Andy currently enjoys rallying alongside fellow enthusiasts Shaune - who competes for victory in a Talbot Sunbeam; Ben - behind the wheel of an Ex Works Proton Satria Neo S2000; and Russell - in an Astra Mk3 F2. Whilst there's no question they are a dream team, Andy admits to harbouring secret hopes that he may have different teammates in the future - in the form of his two young sons! 

Special stage rally driving

Why Special Stage Rallying?

Admittedly, it sounds like a fascinating sport but perhaps not one of the more obvious extra-curricular activities to get into - so how did Andy discover the need for speed?

" My uncle used to co-drive and I went to my first rally when I was 6" he explains. At that tender age, he was hooked and eventually got involved with the marshalling and organisation side of events.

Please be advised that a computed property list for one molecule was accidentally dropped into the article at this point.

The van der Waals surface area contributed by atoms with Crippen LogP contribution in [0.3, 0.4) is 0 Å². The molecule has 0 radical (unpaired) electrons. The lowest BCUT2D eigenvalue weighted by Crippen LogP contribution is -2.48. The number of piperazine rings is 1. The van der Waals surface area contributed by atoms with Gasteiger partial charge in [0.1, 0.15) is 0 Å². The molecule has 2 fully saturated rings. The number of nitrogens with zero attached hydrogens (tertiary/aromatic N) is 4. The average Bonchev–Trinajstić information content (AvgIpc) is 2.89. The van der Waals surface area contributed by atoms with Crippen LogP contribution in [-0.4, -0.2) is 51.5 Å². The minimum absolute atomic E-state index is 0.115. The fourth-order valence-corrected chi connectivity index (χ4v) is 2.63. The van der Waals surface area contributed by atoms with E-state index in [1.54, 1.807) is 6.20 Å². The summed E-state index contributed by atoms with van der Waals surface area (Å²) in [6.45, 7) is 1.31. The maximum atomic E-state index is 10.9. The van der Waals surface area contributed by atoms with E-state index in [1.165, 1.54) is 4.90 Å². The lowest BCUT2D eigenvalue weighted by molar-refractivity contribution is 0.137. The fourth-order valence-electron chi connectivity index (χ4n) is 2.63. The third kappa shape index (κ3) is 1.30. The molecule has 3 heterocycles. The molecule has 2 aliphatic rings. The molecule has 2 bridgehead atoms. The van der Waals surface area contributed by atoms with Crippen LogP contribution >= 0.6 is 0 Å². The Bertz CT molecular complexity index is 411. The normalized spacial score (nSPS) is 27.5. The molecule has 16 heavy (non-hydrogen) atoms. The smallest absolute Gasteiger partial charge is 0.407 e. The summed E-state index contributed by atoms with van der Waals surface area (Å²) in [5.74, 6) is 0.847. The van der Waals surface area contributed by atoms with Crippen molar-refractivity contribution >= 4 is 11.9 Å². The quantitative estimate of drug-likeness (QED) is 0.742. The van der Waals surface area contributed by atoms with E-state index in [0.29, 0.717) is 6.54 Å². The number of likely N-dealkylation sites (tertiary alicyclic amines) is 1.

When a friend bought a car years later and invited Andy to team up, he jumped at the chance. He's now been competing since 2007 and has almost fifty events under his (seat) belt.

When asked what has kept him going back all these years, it's pretty simple: "The buzz of going flat out" - is easy for any fellow adrenaline junkies to fathom. However, Andy also cites the welcoming atmosphere, teamwork, and the social element as bonuses too.

Making us proud- achievements and beyond

Granted, fifty races is an impressive count but are there any that really stand out?

In terms of the competition, Andy says finishing 4th on the TSH Stages in 2019 was a special moment. Similarly travelling to Belgium to compete in the Rally Monteberg holds some great memories for him.